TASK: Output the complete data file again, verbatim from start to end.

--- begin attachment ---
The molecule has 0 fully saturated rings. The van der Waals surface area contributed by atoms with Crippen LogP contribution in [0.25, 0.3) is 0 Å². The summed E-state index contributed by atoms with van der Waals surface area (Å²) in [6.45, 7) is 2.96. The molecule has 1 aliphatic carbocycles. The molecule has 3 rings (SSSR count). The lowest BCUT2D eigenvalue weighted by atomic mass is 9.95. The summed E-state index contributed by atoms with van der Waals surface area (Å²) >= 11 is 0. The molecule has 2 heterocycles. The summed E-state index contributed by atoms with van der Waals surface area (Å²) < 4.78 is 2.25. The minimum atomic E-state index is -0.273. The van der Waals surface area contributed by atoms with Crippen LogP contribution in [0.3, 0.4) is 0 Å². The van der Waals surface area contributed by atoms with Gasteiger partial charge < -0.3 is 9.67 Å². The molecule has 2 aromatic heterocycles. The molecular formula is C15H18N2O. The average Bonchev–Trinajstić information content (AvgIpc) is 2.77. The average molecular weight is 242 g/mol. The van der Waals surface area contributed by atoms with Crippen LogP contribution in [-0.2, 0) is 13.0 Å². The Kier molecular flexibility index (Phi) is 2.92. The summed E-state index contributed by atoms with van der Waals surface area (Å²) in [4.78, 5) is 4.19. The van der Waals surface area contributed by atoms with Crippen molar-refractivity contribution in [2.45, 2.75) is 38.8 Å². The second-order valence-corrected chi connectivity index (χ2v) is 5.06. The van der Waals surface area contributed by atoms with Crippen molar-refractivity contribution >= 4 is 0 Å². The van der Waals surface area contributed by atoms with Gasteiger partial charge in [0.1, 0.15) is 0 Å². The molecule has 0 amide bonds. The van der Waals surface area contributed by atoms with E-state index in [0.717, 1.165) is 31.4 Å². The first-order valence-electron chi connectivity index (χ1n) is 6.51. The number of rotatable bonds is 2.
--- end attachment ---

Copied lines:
The molecule has 0 fully saturated rings. The van der Waals surface area contributed by atoms with Crippen LogP contribution in [0.25, 0.3) is 0 Å². The summed E-state index contributed by atoms with van der Waals surface area (Å²) in [6.45, 7) is 2.96. The molecule has 1 aliphatic carbocycles. The molecule has 3 rings (SSSR count). The lowest BCUT2D eigenvalue weighted by atomic mass is 9.95. The summed E-state index contributed by atoms with van der Waals surface area (Å²) >= 11 is 0. The molecule has 2 heterocycles. The summed E-state index contributed by atoms with van der Waals surface area (Å²) < 4.78 is 2.25. The minimum atomic E-state index is -0.273. The van der Waals surface area contributed by atoms with Crippen LogP contribution in [0.3, 0.4) is 0 Å². The van der Waals surface area contributed by atoms with Gasteiger partial charge < -0.3 is 9.67 Å². The molecule has 2 aromatic heterocycles. The molecular formula is C15H18N2O. The average Bonchev–Trinajstić information content (AvgIpc) is 2.77. The average molecular weight is 242 g/mol. The van der Waals surface area contributed by atoms with Crippen LogP contribution in [-0.2, 0) is 13.0 Å². The Kier molecular flexibility index (Phi) is 2.92. The summed E-state index contributed by atoms with van der Waals surface area (Å²) in [4.78, 5) is 4.19. The van der Waals surface area contributed by atoms with Crippen molar-refractivity contribution in [2.45, 2.75) is 38.8 Å². The second-order valence-corrected chi connectivity index (χ2v) is 5.06. The van der Waals surface area contributed by atoms with Crippen molar-refractivity contribution >= 4 is 0 Å². The van der Waals surface area contributed by atoms with Gasteiger partial charge in [0.1, 0.15) is 0 Å². The molecule has 0 amide bonds. The van der Waals surface area contributed by atoms with E-state index in [0.717, 1.165) is 31.4 Å². The first-order valence-electron chi connectivity index (χ1n) is 6.51. The number of rotatable bonds is 2.